device to cause an SRQ. Note: 'IDN' causes the
error -- 'IDN?' is the correct syntax */
viPrintf( vi, "IDN\n" );
Agilent VISA User’s Guide
73
3
Programming with VISA
/* Wait a while for the SRQ to be generated and
for the handler to be called. Print something
while we wait */
printf("Waiting for an SRQ to be generated.");
for (count = 0 ; (count < 10) &&
(srqOccurred == 0);count++) {
long count2 = 0;
printf( "." );
while ( (count2++ < 100) && (srqOccurred ==0)
){YIELD;
}
}
printf( "\n" );
/* disable and uninstall the handler */
viDisableEvent(vi, VI_EVENT_SERVICE_REQ,
VI_HNDLR);
viUninstallHandler(vi, VI_EVENT_SERVICE_REQ,
mySrqHdlr, (ViAddr)10);
/* Clean up - do not leave device in error
state */
viPrintf( vi, "*CLS\n" );
/* close the sessions */
viClose(vi);
viClose(defaultRM);
printf( "End of program\n" );}
Using the Queuing Method
The queuing method is generally used when an immediate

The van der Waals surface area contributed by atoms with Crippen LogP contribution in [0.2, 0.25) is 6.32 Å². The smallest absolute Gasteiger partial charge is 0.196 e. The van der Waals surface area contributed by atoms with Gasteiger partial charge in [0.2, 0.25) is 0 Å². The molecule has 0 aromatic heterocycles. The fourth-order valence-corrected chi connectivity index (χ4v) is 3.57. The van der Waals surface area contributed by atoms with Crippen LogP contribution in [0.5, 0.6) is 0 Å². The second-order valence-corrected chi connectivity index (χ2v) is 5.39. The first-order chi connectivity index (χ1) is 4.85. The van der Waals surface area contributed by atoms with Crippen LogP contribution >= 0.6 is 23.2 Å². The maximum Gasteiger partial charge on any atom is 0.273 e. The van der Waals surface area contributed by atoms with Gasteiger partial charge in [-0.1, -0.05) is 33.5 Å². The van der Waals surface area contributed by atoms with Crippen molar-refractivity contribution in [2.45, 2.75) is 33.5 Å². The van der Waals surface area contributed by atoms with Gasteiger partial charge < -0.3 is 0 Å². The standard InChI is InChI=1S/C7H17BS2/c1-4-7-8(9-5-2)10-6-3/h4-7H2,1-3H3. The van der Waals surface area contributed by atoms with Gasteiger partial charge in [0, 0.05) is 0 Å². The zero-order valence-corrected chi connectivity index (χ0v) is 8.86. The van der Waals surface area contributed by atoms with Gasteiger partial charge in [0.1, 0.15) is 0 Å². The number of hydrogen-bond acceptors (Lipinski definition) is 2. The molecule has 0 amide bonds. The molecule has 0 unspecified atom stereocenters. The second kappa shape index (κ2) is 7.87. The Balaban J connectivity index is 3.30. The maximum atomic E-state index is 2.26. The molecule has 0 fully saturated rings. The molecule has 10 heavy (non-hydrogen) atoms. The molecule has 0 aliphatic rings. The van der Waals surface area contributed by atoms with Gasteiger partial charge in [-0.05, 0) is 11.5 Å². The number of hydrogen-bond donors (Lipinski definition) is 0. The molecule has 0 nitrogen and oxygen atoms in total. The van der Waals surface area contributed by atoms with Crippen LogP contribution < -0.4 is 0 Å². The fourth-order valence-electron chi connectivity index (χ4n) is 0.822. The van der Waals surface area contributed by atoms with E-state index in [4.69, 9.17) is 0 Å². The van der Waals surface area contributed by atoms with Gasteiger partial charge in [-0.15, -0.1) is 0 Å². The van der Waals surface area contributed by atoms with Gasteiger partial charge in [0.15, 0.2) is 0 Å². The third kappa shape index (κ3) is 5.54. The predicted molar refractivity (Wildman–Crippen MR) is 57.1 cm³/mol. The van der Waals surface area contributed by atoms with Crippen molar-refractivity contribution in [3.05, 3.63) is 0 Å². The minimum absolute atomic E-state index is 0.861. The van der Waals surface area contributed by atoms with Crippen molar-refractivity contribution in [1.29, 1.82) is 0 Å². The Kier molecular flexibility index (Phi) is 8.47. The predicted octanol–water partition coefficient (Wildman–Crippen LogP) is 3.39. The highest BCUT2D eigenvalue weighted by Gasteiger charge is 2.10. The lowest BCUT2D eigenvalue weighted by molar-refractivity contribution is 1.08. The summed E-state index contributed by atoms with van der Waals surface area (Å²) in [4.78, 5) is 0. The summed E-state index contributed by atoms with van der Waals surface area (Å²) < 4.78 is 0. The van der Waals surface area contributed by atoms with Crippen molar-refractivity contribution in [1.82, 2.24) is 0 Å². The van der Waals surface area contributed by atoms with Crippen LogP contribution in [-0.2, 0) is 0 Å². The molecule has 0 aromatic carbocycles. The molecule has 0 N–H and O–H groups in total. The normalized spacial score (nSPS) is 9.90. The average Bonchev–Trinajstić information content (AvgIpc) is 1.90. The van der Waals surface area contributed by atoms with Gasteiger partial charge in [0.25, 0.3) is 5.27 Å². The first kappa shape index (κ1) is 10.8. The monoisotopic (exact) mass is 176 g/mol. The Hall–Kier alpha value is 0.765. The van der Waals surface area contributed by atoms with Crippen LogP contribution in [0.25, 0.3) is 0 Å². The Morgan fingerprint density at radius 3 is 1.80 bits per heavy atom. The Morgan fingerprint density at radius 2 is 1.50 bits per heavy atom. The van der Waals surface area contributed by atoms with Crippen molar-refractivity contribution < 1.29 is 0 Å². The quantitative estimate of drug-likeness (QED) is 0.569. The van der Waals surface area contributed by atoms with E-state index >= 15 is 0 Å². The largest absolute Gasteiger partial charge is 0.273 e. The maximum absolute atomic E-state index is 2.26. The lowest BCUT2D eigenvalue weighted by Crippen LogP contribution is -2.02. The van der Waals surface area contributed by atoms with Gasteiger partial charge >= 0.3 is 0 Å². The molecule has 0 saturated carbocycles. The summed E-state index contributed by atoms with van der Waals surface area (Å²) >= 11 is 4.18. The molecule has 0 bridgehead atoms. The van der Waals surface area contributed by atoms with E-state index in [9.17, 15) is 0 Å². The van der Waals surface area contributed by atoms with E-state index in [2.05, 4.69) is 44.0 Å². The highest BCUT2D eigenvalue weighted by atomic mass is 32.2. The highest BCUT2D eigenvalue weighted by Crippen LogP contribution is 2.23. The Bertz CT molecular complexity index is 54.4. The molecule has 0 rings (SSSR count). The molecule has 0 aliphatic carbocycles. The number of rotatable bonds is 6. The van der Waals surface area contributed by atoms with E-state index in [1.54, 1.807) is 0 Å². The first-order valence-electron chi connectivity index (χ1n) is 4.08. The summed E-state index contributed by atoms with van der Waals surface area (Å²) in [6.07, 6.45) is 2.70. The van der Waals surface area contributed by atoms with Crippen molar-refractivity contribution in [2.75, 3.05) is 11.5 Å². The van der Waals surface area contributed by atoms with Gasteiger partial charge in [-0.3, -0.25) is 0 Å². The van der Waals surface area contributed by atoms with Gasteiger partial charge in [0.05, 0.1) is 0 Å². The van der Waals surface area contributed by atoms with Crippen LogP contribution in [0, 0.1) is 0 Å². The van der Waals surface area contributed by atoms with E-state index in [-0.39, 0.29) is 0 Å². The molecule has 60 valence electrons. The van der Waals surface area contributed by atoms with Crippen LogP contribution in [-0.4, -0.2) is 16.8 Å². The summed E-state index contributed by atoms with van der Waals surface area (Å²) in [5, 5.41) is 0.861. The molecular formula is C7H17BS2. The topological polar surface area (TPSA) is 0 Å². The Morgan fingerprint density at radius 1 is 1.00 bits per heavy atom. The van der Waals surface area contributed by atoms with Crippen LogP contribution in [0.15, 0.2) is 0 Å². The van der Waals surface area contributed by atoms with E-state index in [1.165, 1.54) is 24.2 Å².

response from your application is not needed. To use the
queuing method for receiving notification that an event has
occurred, you must do the following:
• Enable one or several events with the viEnableEvent
function.
• When ready to query, use the viWaitOnEvent function to
check for queued events.
74
Agilent VISA User’s Guide
3
Programming with VISA
If the specified event has occurred, the event information is
retrieved and the program returns immediately. If the
specified event has not occurred, the program suspends
execution until a specified event occurs or until the specified
timeout period is reached.
Sample: Using the Queuing Method
This sample program shows one way you can use the
queuing method.
main();
ViSession vi;